Date created:4 May 1999 Last modified: 4 May 1999 Maintained by: John QuigginJohn Quiggin
22 April 1999
The Internet is the great paradox of the 1990s. It was built on a co-operative non-profit basis, and most attempts to make a profit out of it have failed. Yet huge fortunes turn on the belief that the Internet will soon generate huge profits for those ready to exploit its potential.
Restricted until a few years ago to academics and students, the Internet has experienced seemingly limitless growth. As its newsgroups and mailing lists were supplemented, then largely displaced, by the World Wide Web, the number of users doubled and redoubled. Then, in the early 1990s the restriction non-commercial use was abandoned. Commercial networks like Compuserve and America Online were swallowed whole and the Internet hit the front pages.
Although the profit motive was a latecomer to the Internet, it has made up for lost time. In the stockmarket boom of the 1990s, Internet startups have been the hot items. Companies like Yahoo, offering search engines and 'portals' for entry to the Web, are valued at 400 times earnings. But these are the conservative choices. Many firms with market valuations in the billions have yet to turn a profit. In the 'new economy' based on 'wired workers' it is claimed, those investors who wait until profits actually appear will be too late to enjoy the benefits
To assess the prospects for this 'new economy' it is useful to employ some old-fashioned economics. In his pathbreaking analysis of the economics of agriculture, 19th Century economist David Ricardo distinguished between the extensive margin (bringing new land under cultivation) and the intensive margin (increasing productivity on existing land). A similar approach is useful in thinking about the Internet.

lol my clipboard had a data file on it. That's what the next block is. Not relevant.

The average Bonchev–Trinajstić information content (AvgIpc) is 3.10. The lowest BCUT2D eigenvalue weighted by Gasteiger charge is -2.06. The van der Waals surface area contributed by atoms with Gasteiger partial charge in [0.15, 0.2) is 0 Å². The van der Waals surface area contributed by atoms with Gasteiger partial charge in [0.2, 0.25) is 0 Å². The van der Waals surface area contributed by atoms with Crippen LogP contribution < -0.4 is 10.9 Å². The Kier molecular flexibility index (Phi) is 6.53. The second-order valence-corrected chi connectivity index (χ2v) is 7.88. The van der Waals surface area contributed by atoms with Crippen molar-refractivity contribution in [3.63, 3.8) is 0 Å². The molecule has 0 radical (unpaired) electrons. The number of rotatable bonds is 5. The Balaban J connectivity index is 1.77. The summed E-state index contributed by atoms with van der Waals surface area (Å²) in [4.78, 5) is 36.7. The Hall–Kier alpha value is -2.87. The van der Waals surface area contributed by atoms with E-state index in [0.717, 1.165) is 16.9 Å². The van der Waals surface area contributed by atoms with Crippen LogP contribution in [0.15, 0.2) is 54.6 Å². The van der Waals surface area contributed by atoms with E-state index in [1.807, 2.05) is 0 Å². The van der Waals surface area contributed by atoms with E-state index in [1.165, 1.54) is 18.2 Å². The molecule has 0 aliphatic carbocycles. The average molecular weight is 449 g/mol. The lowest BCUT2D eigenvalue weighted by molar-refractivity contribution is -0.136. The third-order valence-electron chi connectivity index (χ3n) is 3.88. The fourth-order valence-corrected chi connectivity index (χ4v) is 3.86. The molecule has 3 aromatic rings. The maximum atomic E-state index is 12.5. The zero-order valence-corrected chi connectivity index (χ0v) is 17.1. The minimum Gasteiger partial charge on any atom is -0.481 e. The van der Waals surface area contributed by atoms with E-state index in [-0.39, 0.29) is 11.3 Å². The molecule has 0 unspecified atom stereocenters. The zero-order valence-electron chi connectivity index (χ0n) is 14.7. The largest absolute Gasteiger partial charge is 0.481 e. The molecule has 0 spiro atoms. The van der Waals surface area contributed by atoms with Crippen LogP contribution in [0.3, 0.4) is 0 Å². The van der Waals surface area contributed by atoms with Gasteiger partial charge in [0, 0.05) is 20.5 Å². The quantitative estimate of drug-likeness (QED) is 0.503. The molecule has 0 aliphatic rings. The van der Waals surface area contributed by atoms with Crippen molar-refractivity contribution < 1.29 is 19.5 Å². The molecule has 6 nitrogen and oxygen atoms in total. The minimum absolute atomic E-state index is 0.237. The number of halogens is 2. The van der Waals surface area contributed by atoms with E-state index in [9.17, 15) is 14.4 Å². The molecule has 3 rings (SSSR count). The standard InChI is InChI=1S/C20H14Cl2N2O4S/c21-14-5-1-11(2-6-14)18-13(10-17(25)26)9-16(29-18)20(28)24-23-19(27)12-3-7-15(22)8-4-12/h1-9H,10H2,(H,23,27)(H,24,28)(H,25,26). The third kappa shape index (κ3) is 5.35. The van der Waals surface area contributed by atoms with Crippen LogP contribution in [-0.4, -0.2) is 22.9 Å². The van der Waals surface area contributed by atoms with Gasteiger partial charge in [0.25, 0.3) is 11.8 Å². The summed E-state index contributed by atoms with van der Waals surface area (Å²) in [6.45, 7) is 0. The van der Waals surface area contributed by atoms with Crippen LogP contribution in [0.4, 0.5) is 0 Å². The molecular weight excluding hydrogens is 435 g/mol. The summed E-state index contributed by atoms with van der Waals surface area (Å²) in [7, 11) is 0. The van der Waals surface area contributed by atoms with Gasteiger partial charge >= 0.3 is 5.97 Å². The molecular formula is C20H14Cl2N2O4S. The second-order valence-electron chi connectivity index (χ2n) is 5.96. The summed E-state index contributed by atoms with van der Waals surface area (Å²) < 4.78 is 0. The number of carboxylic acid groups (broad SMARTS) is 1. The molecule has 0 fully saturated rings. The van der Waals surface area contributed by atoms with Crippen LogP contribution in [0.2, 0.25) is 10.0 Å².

The spectacular growth of the Internet has taken place mainly on the extensive margin. A few years ago, the Net was mainly the domain of academics and students. Now it is estimated that one third of the population has access to the Net. Since at least one third of the population will never go online, there is scope for at most one more doubling on the extensive margin.
Any hope for big profits from the Internet must therefore rely on the intensive margin.This implies a bleak outlook for the owners of portals and search engines. Portal services are of most benefit to 'newbies' (new users). They rely on the fact that because of inertia, people are slow to change their start page. Eventually, though most people stop surfing the Web and go directly to the sites that interest them. The whole idea of a portal as a 'one-stop shop' is the antithesis of the limitless variety that makes the Internet so appealing.
A more promising way of making money on the Net is by selling goods and services. Superficially, the scope for growth here looks limitless. So far, however, sales on the Internet have been strong only where a lot of business was previously done by phone or mail-order. Examples include computer hardware and software, books and CDs (particularly hard-to-get items), florists and travel services. Once the bugs are ironed out, the Net will offer a better service than a call-centre or paper catalog. So, business on the Internet should grow to a level comparable to that of the present mail-order and phone-order sectors.
There are two big problems for investors, however. First, Internet commerce is a 'process improvement' which will allow existing firms to provide better services without necessarily creating a huge potential for new entrants. More importantly, the market valuation of Internet stocks far exceeds anything that could be justified even if the entire mail-order sector was taken over by Internet startups. To justify such valuations, Internet sales would have to displace shopping malls. There is no sign that this is happening.
If scepticism is appropriate in assessing the Internet stock boom, it is even more necessary in relation to the other computer fad of the 1990s, the panic over the 'Year 2000' bug. The whole thing now looks very much like an April Fools' Day joke. The first of April, the beginning of the US fiscal year 2000, was supposed to herald widespread Y2K-related failures in financial systems. Instead, the computer news of the day was the unrelated and unanticipated Melissa virus. The massive expenditure on eliminating the Y2K bug, estimated at as much as 1 per cent of GDP, looks more and more like a waste of money.Professor John Quiggin is a Senior Research Fellow of the Australian Research Council, based at James Cook University.
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